September 1983

An Adoption Study of Depressive Disorders and Substance Abuse

Author Affiliations

From the Department of Child and Youth Psychiatry, Umeå University School of Medicine, Umeå, Sweden (Drs von Knorring, Bohman, and Sigvardsson); and the Departments of Psychiatry and Genetics, Washington University School of Medicine, St Louis, and the Jewish Hospital of St Louis (Dr Cloninger).

Arch Gen Psychiatry. 1983;40(9):943-950. doi:10.1001/archpsyc.1983.01790080025003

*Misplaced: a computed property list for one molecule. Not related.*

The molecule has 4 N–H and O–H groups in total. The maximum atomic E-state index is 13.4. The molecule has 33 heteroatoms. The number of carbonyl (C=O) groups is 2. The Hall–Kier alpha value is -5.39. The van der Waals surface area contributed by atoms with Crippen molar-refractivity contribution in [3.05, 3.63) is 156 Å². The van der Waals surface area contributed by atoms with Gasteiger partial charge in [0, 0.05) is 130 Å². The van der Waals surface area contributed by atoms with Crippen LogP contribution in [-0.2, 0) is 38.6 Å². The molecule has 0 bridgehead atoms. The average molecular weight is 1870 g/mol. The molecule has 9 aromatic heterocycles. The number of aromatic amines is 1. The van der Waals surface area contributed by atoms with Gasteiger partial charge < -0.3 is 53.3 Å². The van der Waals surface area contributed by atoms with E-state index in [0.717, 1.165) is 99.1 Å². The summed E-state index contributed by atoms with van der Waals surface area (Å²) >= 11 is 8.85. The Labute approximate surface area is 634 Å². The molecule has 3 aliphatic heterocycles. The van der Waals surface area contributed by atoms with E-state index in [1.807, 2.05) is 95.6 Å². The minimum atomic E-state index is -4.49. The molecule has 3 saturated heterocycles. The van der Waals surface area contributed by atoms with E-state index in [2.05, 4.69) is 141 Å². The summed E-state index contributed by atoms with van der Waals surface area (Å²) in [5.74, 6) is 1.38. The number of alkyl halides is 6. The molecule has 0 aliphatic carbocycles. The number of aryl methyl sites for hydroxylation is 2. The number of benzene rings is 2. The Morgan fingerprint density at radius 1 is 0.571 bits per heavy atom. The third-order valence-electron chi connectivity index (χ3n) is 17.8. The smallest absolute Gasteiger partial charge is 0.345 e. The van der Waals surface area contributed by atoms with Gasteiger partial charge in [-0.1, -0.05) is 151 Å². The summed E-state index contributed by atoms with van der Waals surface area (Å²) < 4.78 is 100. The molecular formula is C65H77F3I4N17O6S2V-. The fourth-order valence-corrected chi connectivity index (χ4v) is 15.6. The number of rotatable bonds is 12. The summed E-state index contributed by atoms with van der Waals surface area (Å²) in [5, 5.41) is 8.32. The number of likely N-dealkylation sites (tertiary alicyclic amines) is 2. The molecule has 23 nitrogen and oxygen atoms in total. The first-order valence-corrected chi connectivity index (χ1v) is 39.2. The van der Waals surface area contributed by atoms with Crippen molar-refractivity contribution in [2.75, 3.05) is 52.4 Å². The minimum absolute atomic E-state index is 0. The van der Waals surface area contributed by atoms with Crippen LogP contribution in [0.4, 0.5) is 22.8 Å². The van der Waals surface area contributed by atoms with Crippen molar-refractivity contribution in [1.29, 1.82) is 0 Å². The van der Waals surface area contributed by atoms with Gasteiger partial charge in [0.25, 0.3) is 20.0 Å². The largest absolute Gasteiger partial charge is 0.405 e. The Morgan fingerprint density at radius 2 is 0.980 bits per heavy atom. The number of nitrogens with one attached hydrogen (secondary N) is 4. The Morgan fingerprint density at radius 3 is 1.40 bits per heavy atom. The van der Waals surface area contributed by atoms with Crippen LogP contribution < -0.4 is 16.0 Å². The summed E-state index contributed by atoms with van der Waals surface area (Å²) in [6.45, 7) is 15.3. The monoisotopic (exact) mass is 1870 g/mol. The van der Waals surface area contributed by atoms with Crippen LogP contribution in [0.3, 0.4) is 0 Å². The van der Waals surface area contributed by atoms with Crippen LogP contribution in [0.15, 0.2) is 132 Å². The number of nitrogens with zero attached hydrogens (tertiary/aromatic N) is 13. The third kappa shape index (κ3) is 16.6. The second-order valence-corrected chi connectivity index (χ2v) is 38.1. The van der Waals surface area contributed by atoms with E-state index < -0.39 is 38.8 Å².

• Registered psychiatric illness was studied in the biologic and adoptive parents of 115 adoptees with affective disorders or histories of substance abuse. The parents of these patients were compared wtih those of 115 control subjects who were pairwise matched for demographic and social variables and who had no psychiatric illness. Psychiatric patients had a fivefold excess of adoptive fathers who had psychiatric illness compared with fathers of their matched controls. This was due to an excess of affective disorders in adoptive fathers regardless of the sex or diagnosis of the adopted child. Biologic mothers of female patients had a threefold increase in psychiatric illness compared with mothers of their matched controls and a fourfold increase compared with mothers of male adoptees. However there was no significant concordance between specific diagnoses in biologic parents and their adopted-away children. Subdivision of depressive patients according to psychotic-nonpsychotic and reactive-nonreactive dichotomies did not yield subgroups with distinct family histories.